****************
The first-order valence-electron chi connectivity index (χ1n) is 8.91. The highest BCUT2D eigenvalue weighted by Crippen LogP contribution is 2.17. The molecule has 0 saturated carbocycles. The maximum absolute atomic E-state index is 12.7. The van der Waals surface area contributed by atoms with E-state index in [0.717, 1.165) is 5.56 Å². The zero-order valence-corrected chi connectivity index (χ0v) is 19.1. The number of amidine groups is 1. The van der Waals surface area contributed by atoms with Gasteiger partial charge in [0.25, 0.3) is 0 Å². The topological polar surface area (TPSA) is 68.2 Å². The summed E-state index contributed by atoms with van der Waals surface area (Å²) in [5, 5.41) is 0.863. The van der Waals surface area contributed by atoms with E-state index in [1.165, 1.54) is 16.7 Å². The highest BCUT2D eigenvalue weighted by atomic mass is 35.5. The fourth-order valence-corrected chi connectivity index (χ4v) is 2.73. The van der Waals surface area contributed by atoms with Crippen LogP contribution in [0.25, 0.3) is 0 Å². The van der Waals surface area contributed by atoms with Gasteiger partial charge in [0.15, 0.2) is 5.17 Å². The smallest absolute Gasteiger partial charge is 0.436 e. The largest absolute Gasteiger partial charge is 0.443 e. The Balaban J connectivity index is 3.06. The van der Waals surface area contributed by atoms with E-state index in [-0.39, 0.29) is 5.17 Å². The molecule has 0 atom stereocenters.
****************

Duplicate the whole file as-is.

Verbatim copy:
The first-order valence-electron chi connectivity index (χ1n) is 8.91. The highest BCUT2D eigenvalue weighted by Crippen LogP contribution is 2.17. The molecule has 0 saturated carbocycles. The maximum absolute atomic E-state index is 12.7. The van der Waals surface area contributed by atoms with E-state index in [0.717, 1.165) is 5.56 Å². The zero-order valence-corrected chi connectivity index (χ0v) is 19.1. The number of amidine groups is 1. The van der Waals surface area contributed by atoms with Gasteiger partial charge in [0.25, 0.3) is 0 Å². The topological polar surface area (TPSA) is 68.2 Å². The summed E-state index contributed by atoms with van der Waals surface area (Å²) in [5, 5.41) is 0.863. The van der Waals surface area contributed by atoms with E-state index in [1.165, 1.54) is 16.7 Å². The highest BCUT2D eigenvalue weighted by atomic mass is 35.5. The fourth-order valence-corrected chi connectivity index (χ4v) is 2.73. The van der Waals surface area contributed by atoms with Crippen LogP contribution in [0.25, 0.3) is 0 Å². The van der Waals surface area contributed by atoms with Gasteiger partial charge in [0.15, 0.2) is 5.17 Å². The smallest absolute Gasteiger partial charge is 0.436 e. The largest absolute Gasteiger partial charge is 0.443 e. The Balaban J connectivity index is 3.06. The van der Waals surface area contributed by atoms with E-state index in [-0.39, 0.29) is 5.17 Å². The molecule has 0 atom stereocenters.